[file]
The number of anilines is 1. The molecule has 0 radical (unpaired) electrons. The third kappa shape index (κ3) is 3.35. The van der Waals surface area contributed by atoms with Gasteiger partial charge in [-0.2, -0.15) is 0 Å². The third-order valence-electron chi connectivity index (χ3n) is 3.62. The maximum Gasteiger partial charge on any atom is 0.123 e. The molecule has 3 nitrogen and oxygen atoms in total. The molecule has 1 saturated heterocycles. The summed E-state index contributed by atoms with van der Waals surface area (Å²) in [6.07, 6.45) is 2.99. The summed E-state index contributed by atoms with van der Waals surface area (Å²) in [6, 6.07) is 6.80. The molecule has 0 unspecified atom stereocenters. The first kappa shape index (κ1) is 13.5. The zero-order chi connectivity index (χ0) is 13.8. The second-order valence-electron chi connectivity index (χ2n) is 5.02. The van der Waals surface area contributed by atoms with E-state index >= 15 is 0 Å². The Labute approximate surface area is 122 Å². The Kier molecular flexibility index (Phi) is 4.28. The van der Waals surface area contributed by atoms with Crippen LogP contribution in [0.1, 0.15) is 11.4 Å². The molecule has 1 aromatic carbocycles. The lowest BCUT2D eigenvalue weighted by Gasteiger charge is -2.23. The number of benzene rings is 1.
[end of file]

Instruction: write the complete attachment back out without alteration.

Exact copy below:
The number of anilines is 1. The molecule has 0 radical (unpaired) electrons. The third kappa shape index (κ3) is 3.35. The van der Waals surface area contributed by atoms with Gasteiger partial charge in [-0.2, -0.15) is 0 Å². The third-order valence-electron chi connectivity index (χ3n) is 3.62. The maximum Gasteiger partial charge on any atom is 0.123 e. The molecule has 3 nitrogen and oxygen atoms in total. The molecule has 1 saturated heterocycles. The summed E-state index contributed by atoms with van der Waals surface area (Å²) in [6.07, 6.45) is 2.99. The summed E-state index contributed by atoms with van der Waals surface area (Å²) in [6, 6.07) is 6.80. The molecule has 0 unspecified atom stereocenters. The first kappa shape index (κ1) is 13.5. The zero-order chi connectivity index (χ0) is 13.8. The second-order valence-electron chi connectivity index (χ2n) is 5.02. The van der Waals surface area contributed by atoms with E-state index >= 15 is 0 Å². The Labute approximate surface area is 122 Å². The Kier molecular flexibility index (Phi) is 4.28. The van der Waals surface area contributed by atoms with Crippen LogP contribution in [0.1, 0.15) is 11.4 Å². The molecule has 1 aromatic carbocycles. The lowest BCUT2D eigenvalue weighted by Gasteiger charge is -2.23. The number of benzene rings is 1.